Apache Tribe Facts: Lesson for Kids

Instructor: Alison Gu
The Apache are Native Americans that have a long and rich history. Ancient Apache were fierce warriors, family oriented, and a people who didn't get stuck in one place for too long. In this lesson, learn about their origin, their culture, and where they are today.

Who Are the Apache?

You might have heard of cowboys and Indians or seen them in your favorite cartoon battling it out in the old west, but did you know that there are 562 Indian tribes in the United States? Most people don't say Indian to describe these native peoples anymore. Today, they are called Native Americans, and one of the most interesting tribes is called the Apache.

The Apache are a Native American tribe that originated around 850 CE in Canada and the surrounding lands. In 1000 CE, they moved to the Southwestern United States where they settled in Texas, New Mexico, and Arizona. That's a long trip!

Apache Warriors

Apache Name & Language

The name Apache comes from another Native American tribe called Zuni. The Zuni used the word apachu or 'enemy' to describe the Apache. The Apache usually call themselves inde or dine which means 'the people.'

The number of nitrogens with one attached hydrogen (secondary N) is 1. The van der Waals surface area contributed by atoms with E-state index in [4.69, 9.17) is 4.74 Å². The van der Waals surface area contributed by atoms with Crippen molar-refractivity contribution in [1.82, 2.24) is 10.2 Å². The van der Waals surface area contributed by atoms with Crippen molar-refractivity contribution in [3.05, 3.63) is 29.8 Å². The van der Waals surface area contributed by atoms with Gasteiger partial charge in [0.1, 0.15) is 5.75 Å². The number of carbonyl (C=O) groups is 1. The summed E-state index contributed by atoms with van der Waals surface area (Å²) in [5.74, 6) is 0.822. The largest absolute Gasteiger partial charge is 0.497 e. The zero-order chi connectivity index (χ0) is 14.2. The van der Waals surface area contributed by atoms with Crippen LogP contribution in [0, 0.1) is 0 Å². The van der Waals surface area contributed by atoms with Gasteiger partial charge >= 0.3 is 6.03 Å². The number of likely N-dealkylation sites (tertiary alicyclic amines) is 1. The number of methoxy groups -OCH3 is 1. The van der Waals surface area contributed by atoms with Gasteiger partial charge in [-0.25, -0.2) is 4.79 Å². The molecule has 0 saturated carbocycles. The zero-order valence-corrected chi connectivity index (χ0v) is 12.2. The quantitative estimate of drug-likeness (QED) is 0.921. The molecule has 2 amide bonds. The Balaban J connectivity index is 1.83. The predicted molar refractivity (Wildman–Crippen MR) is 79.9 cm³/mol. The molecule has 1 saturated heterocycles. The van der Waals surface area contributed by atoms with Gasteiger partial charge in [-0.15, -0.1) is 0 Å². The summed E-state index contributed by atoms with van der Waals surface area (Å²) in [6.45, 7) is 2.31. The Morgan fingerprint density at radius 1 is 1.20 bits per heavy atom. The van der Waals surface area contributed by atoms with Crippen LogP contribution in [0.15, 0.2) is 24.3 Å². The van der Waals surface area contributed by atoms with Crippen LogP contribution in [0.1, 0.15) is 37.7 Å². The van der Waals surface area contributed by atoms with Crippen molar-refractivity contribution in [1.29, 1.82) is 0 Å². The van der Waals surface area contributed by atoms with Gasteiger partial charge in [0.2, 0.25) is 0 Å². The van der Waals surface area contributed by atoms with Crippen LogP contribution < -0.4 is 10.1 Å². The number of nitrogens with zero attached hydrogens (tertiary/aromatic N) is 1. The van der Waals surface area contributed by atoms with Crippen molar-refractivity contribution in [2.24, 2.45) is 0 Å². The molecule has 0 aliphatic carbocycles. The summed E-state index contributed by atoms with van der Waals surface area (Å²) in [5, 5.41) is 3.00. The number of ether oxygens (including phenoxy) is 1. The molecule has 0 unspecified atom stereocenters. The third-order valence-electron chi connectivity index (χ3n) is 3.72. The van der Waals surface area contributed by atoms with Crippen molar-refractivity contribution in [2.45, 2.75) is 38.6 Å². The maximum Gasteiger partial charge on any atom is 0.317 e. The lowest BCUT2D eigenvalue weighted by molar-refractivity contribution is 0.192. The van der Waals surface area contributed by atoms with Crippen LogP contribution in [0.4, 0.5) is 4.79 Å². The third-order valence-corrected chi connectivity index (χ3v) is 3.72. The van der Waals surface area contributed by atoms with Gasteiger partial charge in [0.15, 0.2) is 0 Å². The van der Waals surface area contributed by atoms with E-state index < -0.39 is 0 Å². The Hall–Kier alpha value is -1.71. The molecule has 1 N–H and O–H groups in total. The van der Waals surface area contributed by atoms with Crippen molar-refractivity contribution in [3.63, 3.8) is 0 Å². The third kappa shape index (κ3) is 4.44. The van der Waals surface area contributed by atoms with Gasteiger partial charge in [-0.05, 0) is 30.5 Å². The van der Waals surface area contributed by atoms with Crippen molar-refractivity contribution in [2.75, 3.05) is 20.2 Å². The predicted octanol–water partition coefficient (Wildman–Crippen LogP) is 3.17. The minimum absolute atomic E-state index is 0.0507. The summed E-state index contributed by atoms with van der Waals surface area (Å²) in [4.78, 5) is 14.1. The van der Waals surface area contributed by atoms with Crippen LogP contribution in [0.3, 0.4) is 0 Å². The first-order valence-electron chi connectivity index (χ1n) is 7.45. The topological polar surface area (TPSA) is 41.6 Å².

Ancient Apache spoke Athapaskan, which is a language that many Native American tribes spoke. It's also very hard for English speakers to pronounce because they have a different way of speaking that uses your nose! Today, some Apache still speak Athapaskan; however, English is spoken by nearly all.

Early Apache Life

Before Western Europe occupied North America, the Apache lived in wickiups. A wickiup is an oval hut that was covered in grass or straw with a wood frame.

a medicine man outside a wickiup

The Apache kept their houses simple so they could move around a lot. They did this to follow the buffalo, which were their main food source. The Apache also used buffalo skin for clothing and to cover their wickiups when they got cold. People that move around to follow food sources are called nomadic.

The Apache were big on family! Most of their groups consisted of family and extended family. The men were the warriors and hunters. Only men were allowed to be chiefs or political leaders. The women stayed home to tend to the children and be ready to move the camp when they needed to.

Apache Warriors

The Apache were famous for having some of the fiercest warriors in North America. Although men did most of the fighting, women and children were trained how to use guns, protect the family, and ride horses.

Geronimo with his rifle

Geronimo is the most famous of all the Apache warriors. He was an Apache chief that fought to keep their native lands from the U.S. government for over 10 years. After the United States government promised a tract of land to his father-in-law Cochise and then refused to give it to the Apache, Geronimo fought against the government. Eventually Geronimo surrendered, and he died in Oklahoma in 1909.

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